Well,Â I spent much of the day chasing possible follow-up stories to the big EPA initiative to start more closely reviewing mountaintop removal coal mining permits.
We had a series of blog posts giving readers the views from various political leaders and the United Mine Workers (we had lots of reaction from industry and environmental groups the previous day). Â And, I wrote a story for the print edition about the Corps of Engineers kind of thumbing its nose at the White House and EPA, by issuing a permit the day after EPA said it wanted to look at those permits first.
In that story, I was able to include a few quotes from Joe Lovett, director of the Appalachian Center for the Economy and the Environment, in which Lovett urged West Virginia Gov. Joe Manchin to consider looking beyond mountaintop removal to a shift to more underground mines and to other kinds of jobs, including things like reclaiming abandoned mines or producing clean energy.
“If the governor wants to fight for jobs in West Virginia, he should support EPA’s decision, and help it make a transition away from this most destructive form of mining to a less destructive form of mining. I think it’s clear that mountaintop removal is a job-destroying, rather than a job-creating, form of mining.”
Here’s aÂ little more of what Lovett told me this afternoon:
Gov. Manchin is supporting the short-term interest of the coal operators, instead of the long-term interests of the rest of our state.
We’ve going to continue to mine coal. The only question is what method we will use to mine the coal. Supporting mountaintop removal is supporting coal operators, not workers or the environment.
Coal Tattoo readers are commenting on the blog about this, too, and I’m pleased to see folks wanting to have the kind of discussion I suggested last week that West Virginia and other coal-producing states in Appalachia need to have. See A turning point for mountaintop removal? andÂ Obama AML plan: Green jobs for the coalfields.
Unfortunately, most of the mainstream media in West Virginia are focused on fear — on the same old fears that the coal industry, and most every other industry, tries to foster when threatened by tougher regulation. The widely distributed Associated Press dispatch today, for example, actually started out like this:
The Obama administration’s decision to hold coal mining permits to a high environmental standard has struck a note of economic fear in Appalachia, where mining â€” including the kind of mining that blows up mountaintops â€” has been a shield against hard times afflicting the rest of the nation.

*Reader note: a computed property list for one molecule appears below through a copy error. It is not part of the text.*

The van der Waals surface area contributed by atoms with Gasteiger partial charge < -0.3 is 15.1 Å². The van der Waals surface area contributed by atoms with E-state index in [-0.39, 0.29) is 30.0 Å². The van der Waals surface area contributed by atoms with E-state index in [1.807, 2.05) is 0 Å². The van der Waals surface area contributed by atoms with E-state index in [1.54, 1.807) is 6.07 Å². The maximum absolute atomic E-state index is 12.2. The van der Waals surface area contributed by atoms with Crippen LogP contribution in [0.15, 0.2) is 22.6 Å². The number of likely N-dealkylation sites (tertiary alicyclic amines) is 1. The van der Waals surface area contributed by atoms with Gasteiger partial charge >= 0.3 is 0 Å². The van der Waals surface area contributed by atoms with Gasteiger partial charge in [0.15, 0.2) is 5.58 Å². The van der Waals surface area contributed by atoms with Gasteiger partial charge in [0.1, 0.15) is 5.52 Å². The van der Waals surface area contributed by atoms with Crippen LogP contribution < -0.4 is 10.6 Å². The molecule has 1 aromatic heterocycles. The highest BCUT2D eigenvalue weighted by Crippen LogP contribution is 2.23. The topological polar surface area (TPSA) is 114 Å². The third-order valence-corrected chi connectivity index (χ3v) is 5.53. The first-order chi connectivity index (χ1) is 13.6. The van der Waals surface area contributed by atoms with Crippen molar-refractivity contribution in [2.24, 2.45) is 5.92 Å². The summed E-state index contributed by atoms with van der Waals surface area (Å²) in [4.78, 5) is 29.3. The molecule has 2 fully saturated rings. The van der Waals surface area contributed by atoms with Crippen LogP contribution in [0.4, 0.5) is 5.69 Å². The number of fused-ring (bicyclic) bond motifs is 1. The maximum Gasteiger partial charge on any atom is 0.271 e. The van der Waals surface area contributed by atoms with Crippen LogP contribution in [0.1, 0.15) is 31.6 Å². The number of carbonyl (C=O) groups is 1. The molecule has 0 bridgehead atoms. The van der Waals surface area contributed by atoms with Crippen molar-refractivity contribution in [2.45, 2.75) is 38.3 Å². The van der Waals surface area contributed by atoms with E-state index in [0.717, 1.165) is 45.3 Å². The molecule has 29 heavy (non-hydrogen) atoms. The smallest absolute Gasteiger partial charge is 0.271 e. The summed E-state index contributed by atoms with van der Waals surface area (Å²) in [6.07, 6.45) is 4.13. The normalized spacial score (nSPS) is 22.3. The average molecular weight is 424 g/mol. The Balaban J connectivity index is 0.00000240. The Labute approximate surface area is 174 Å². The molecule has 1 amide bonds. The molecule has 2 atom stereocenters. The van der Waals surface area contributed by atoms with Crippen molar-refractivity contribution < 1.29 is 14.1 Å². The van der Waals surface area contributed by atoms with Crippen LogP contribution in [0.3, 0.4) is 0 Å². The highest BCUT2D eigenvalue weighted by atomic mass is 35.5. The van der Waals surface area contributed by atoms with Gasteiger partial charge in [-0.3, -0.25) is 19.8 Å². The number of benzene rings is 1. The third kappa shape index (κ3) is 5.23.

But around the country, through the magic of the blogosphere — at The Huffington Post to be more specific — there’s a completely different discussion going on, and I wanted to share a little of what they had to say.
First, there’s a long analysis from Matt Wasson,Â the interim director of Appalachian Voices. I was glad to see a number of things in Matt’s piece, most of all his response to those who might scoff at the loss of 14,000 surface mining jobs in the eastern coalfields:
But this misses a number of important points. In defense of the mining industry, 14,000 fairly high paying jobs mean a lot in this region, which is among the poorest in the country and already suffers rampant unemployment.
That’s the kind of thing we need to see more of from both sides in this debate — a recognition that the other side has a few valid points.
I’m not going to repeat the entire analysis here.Â Just suffice it to say that his analysis paints a picture that is quite different from what the coal industry and the politicians have been saying over the last 24 hours.
Coal Tattoo readers can go to link and check it out themselves. I also want to spend some more time with Matt’s figures and see what I make of them. I’d like to challenge some of you smart folks in the coal industry out there to do the same, and Coal Tattoo will be pleased to publish your responses.
Next, there’s another Huffington Post piece by Jeff Biggers,Â in which Jeff urges Obama “green jobs” adviser Van Jones to head straight to Mingo County, W.Va., to learn about the green jobs that might be available there at a proposed biomass facility.
I hope some of West Virginia’s political leaders and their smart staffers (come on guys, you know who I’m talking to here) will give these Huffington Post pieces a read. I’m going to be checking in to see if you did, and asking for some responses.
Some folks in the environmental community believe they lost the PR battle a decade ago after the first ruling by Judge Haden. And they’re determined — through not just PR, but analysis and academic studies and the like — to not let that happen again.
“We are not going to be caught on our heels this time,” Lovett told me. “We are going to have a real debate about all of this.”